Duluth’s Gateway Urban Renewal Program

The Classy Lumberjack was a typical Bowery establishment by the 1950s. When it was demolished it’s liquor license—and 12 others within the Bowery—were redistributed throughout the city to avoid creating another Bowery. (Image: Greg Mattson)

By the 1890s, a section of downtown Duluth adjacent to several railroad passenger stations—roughly along Michigan and Superior Streets between Fourth Avenue West and Mesaba Avenue—impressed visitors and new- comers with the luxurious Spalding Hotel and the grand Lyceum Theater, called by newspapers the “handsomest and costliest building in the Northwest” when it was built in 1889. It also contained a heavy concentration of flophouse hotels and cheap saloons that catered to o -season lumberjacks and other single men of the laboring class who had extra time and a little money, both spent on whiskey. The area became known as Duluth’s Bowery after the Manhattan neighborhood notorious for similar social issues.

Prohibition failed to x the problems, and clearing out the St. Croix district’s saloons and brothels in the 1930s increased the Bowery’s marginalized population. After World War II, the area became home to pensionless retirees and traumatized young men returned from battle. Many suffered from alcoholism and mental health problems.

In the 1950s urban renewal programs across the nation attempted to eliminate areas perceived to be blighted in order to increase urban business opportunities as populations spread outward into suburbs. Duluth’s Gateway Urban Renewal Project targeted the Bowery. The city began purchasing and condemning buildings in and adjacent to the Bowery up to First Street. By 1970, nearly all had fallen.


A map of Duluth’s Bowery outlining the buildings that would be demolished as part of the Gateway Renewal Program. (Duluth Public Library)

While the razed buildings included architectural and cultural land- marks like the Lyceum, the Spalding, and the Soo Line Depot, most were insignificant. Others had indeed contributed to the Bowery’s problems. They included the Cleft Hotel, Grace Hotel, Saratoga Hotel, Perovich Hotel, Hill Hotel, Hotel Liberty, Royal Hotel, Park Hotel, First Street Hotel, Sixth Avenue Hotel, Fifth Avenue Hotel and Lamplighter Lounge,  Rex Hotel and Eagle Tavern, Salena Hotel and Tavern, The Classy Lumberjack, Green’s Crystal Terrace, Pal’s Corner Tavern, Soder’s Bar, the original Club Saratoga, and the Union Liquor Depot. But their destruction simply displaced the problems, as Bowery inhabitants moved to the West End and eastern downtown along First Street.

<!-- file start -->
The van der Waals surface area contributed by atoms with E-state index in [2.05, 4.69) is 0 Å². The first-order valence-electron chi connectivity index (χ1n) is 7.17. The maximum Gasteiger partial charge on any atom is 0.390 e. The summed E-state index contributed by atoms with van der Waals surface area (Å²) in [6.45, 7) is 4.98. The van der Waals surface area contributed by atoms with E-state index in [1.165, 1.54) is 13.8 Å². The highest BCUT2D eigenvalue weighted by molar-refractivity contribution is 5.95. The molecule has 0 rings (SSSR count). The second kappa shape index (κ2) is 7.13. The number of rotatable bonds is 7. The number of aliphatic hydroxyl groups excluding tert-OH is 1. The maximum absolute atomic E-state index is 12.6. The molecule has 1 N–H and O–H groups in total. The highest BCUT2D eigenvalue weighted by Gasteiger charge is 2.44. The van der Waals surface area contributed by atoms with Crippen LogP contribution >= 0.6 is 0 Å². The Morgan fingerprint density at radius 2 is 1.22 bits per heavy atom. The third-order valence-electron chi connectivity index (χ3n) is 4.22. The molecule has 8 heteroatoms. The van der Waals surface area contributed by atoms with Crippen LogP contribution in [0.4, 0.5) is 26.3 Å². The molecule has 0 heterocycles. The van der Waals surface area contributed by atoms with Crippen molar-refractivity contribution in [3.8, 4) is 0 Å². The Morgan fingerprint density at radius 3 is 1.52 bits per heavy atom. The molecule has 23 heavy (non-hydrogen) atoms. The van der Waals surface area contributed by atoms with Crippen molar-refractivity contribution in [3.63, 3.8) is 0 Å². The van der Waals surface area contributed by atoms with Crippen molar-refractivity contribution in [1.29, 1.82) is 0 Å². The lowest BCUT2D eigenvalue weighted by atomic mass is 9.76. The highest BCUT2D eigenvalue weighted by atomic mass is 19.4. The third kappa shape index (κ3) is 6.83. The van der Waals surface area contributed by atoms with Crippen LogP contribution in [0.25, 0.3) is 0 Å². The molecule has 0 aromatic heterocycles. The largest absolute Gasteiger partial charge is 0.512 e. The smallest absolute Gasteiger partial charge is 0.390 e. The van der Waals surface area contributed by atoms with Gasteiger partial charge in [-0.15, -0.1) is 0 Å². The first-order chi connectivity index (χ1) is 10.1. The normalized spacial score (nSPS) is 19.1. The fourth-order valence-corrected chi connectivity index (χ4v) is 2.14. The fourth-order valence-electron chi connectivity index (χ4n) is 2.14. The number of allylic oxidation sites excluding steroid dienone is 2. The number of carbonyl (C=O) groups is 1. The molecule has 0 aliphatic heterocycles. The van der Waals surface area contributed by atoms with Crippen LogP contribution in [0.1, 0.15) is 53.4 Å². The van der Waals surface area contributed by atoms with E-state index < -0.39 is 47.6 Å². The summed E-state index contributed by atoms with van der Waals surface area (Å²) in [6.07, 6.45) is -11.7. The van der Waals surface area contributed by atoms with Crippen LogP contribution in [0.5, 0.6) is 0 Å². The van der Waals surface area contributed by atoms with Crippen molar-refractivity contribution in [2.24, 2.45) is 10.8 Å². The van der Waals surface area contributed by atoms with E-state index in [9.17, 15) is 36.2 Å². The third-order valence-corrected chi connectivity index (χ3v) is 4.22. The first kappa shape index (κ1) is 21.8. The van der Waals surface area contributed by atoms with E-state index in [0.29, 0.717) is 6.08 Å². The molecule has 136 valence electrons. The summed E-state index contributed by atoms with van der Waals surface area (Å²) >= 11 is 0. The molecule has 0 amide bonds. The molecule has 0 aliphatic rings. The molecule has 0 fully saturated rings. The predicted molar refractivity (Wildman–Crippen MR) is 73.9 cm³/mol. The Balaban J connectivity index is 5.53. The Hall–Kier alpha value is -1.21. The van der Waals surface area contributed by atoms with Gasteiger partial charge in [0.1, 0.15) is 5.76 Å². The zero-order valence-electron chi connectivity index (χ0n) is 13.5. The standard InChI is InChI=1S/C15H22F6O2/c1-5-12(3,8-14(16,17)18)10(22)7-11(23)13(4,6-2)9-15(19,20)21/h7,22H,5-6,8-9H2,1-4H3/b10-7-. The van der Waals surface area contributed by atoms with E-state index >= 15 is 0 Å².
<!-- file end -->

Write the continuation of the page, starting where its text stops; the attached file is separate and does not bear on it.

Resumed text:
Other businesses fell as well: The Moose Lodge Hall, Chief Motors auto storage, M & M Supply Company, Mork Food Supply, Minnesota Woolen Company,  Dove Clothing Company,  Al’s Grill, and the St. Paul Restaurant. The Union Gospel Mission, which was there to help the Bowery’s residents, also came down, as did two houses. The 1894 fire station on First Street and a gas station on Superior Street were supposed to remain, as were the Holland House and Fifth Avenue Hotel, but in the end all were demolished. The Soo Line Depot was to be saved and turned into the Saint Louis County Heritage and Arts Center but its basement filled with water, damaging the foundation beyond repair. The Union Depot, slated for demolition, became the Center.

In the 1960s and 1970s new buildings rose to replace them, including the Ordean Building, the Duluth Public Library, the Radisson Hotel, low- income apartments Gateway Tower and Lenox Place, and others, including an addition to and modernization of the Duluth News Tribune building. None are considered examples of landmark architecture. Among the few buildings left standing was the 1892 Union Depot. Closed in 1969, the building reopened in 1977 as the St. Louis County Heritage and Arts Center, which houses the Duluth Art Institute, the Duluth Playhouse, Arrowhead Chorale, Matinee Musicale, the Minnesota Ballet, the Lake Superior Railroad Museum, the North Shore Scenic Railway, and the St. Louis County Historical Society.

The initial expansion of Interstate 35 (I-35) through the city stopped at the foot of Mesaba Avenue, the urban renewal project’s western border. There the city built Gateway Plaza, including a large, concrete sculpture designed to suggest a ship’s billowing sail to greet those entering down- town Duluth from the highway. Two blocks east, Julia and Caroline Mar- shall and Dorothy Congdon privately financed the Fifth Avenue West Mall between Michigan Street and the Civic Center—a grand driveway to the city’s symbolic front yard. There, a fountain was installed in the middle of the Civic Center’s public grounds and named in honor of Joseph “Petunia Joe” Priley, a musician and county commissioner who instituted a nationally renowned civic beautification program in Duluth. Further expansion of I-35 in the 1980s allowed drivers to bypass down- town, compromising the entire “gateway” concept.